Tortillas to write home about
They’re the size of a medium pizza, as thin as a Communion wafer, and they melt in your mouth.
They are tortillas — and they are the driving force behind pilgrimages to a tiny Mexican restaurant on Tucson’s west side. And for many pilgrims, it’s impossible to leave with just a dozen.
A woman once shipped the tortillas to her son 5,000 miles away — in Japan. Recent destinations include Texas, Colorado and Wyoming. One family from San Diego lugs between 10 and 30 dozen home after each Tucson sojourn. People have purchased more than 50 dozen at once — all for destinations outside Arizona.
“If we traveled like the tortillas do, we’d be all over the world,” said Martina Egurrola, whose mother opened St. Mary’s Mexican Food in 1968.
Chances are, you won’t find this tortilla anywhere else.
And St. Mary’s Mexican Food is one of a handful of places in southern Arizona that still make the product, a gigantic variation of the flour tortilla found in Mexican restaurants anywhere else. It evokes another time and an insider’s knowledge of a unique slice of Mexican culture. Even for Mexican Americans, the tortilla isn’t ordinary.
Tucson native Amanda Villaveces once talked up the tortillas so much that she had to jam a backpack full of them on her journey back to California.
“You would never imagine that a bunch of tortillas would be that heavy,” said the Berkeley preschool teacher. “But it was worth it.”
The secret to the crepe-like tortillas, which are about 15 inches in diameter, isn’t a unique ingredient. It’s the method in which they are prepared.
Unlike many other tortilla makers in the area, the restaurant’s owners have never switched to a machine. Instead, they make the tortillas by hand, a practice that is fading with older generations and the advent of tortilla machines.
Children learned by default, and also because it was fun to play with the dough. “Daughters got taught,” said Luis Salazar, the son of the current owners, Jose and Maria Salazar. “Usually they learn it when they are really, really young.”
As fewer people learn the art of making tortillas by hand, Salazar said, the large tortillas become more popular for the area families of Mexican descent. The restaurant is located in a working-class neighborhood dotted with other Mexican restaurants, a liquor store and a raspado, or Mexican frozen fruit drink stand. Paintings and statues of the Virgin Mary can be seen on the sides of buildings and in front yards.
At six each morning, as many as three restaurant workers prepare the prized tortillas in their small kitchen, where large white tubs of red and green chile con carne sit on silver counters.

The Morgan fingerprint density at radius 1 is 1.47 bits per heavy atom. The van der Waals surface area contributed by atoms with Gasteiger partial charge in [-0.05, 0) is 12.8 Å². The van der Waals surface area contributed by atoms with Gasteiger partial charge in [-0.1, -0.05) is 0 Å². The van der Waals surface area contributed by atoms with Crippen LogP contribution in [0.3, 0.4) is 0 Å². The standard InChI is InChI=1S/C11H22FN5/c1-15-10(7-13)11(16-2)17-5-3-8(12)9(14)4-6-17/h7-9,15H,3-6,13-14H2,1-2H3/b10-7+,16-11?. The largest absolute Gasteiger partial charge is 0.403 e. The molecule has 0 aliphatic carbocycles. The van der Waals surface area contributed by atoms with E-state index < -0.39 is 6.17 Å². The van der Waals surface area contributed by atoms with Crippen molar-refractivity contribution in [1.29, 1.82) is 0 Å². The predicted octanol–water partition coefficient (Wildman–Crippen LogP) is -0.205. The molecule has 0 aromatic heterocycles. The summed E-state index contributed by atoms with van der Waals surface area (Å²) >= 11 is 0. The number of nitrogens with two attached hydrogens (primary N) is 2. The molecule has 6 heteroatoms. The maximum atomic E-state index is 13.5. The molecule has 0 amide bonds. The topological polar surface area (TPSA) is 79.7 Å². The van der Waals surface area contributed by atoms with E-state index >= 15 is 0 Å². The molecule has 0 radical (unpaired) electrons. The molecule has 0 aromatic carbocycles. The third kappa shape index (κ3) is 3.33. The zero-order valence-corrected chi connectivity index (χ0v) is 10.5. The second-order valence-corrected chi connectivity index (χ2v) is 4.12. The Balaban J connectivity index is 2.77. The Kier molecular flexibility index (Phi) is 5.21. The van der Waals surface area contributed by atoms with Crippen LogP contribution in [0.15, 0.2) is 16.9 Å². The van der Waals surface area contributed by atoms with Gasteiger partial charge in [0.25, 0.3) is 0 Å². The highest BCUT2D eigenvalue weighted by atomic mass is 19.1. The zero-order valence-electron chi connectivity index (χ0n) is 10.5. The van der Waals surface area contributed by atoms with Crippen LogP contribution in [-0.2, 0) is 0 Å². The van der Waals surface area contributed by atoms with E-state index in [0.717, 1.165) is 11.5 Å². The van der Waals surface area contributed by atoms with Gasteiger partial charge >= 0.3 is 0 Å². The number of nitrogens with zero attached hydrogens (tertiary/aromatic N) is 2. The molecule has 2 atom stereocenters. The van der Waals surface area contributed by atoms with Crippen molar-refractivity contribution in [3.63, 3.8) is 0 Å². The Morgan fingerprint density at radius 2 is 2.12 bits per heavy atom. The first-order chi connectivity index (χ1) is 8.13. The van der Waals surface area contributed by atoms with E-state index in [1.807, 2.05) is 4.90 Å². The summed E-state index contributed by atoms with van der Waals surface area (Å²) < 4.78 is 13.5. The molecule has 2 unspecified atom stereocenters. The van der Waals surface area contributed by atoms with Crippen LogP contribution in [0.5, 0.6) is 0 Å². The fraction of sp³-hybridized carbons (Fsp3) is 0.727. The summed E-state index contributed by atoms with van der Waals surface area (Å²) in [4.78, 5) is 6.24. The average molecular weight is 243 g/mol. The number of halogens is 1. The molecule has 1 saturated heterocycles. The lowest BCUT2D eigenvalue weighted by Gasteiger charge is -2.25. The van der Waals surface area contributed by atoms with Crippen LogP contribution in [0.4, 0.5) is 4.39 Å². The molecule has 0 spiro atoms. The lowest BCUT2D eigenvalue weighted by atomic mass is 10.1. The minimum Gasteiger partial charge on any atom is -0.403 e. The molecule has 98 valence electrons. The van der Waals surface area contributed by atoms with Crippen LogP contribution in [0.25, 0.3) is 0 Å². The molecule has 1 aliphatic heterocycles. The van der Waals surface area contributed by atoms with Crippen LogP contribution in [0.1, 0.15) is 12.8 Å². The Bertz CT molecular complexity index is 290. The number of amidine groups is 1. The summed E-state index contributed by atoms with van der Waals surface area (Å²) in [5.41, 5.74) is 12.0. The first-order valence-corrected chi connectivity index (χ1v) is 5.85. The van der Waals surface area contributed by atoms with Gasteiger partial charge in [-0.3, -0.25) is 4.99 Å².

The tortilla ingredients include flour, animal and vegetable shortening, salt and water. After it’s mixed, each ball of dough, which can’t be too rubbery or too soft, is separated and left to sit. The stretching process doesn’t involve machines or rollers. Instead it involves stretching the dough, or masa, in the fingertips, forearms and hands. Then it’s thrown on a large black skillet, heated to 600 degrees, where the tortilla forms tiny bubbles and turns a light golden color.
“You can shine a light through them, no problem,” Salazar said.
The restaurant, an old converted bar with wooden tables and plastic folding chairs, is anything but flashy. Customers savor the traditional home-style Sonoran cooking, such as chiles rellenos, refried beans and rice. A single tortilla accompanies each meal.
The restaurant has been open since 1968, but hasn’t always been in the same location. The first could only hold three people at a time.
Egurrola, one of seven children, all of whom help out at the restaurant, said she remembers waking up to the smell of tortillas in La Mesa, Sonora, but never realized they’d become such a hit in Tucson.
“Whatever you can put into it, people have eaten with it,” Salazar said.
Over the holidays, people order dozens of tortillas for family gatherings. One man is known for wrapping his tamales in them. People love tortillas with Thanksgiving dinner, Egurrola said. Sometimes, quarrels erupt over the last dozen.
“It’s always a problem keeping up with them,” she said.
But Villaveces, the preschool teacher, hasn’t ever had a problem. She and her husband are planning a trip to Tucson soon for the thin treat, which is responsible for an occasional bout of homesickness.
“We will definitely be returning with a bunch of tortillas,” she said. But after bringing back that one backpack of tortillas for friends, she must buy extra tortillas for her fellow “addicts.”
She hasn’t ever had the restaurant’s other food.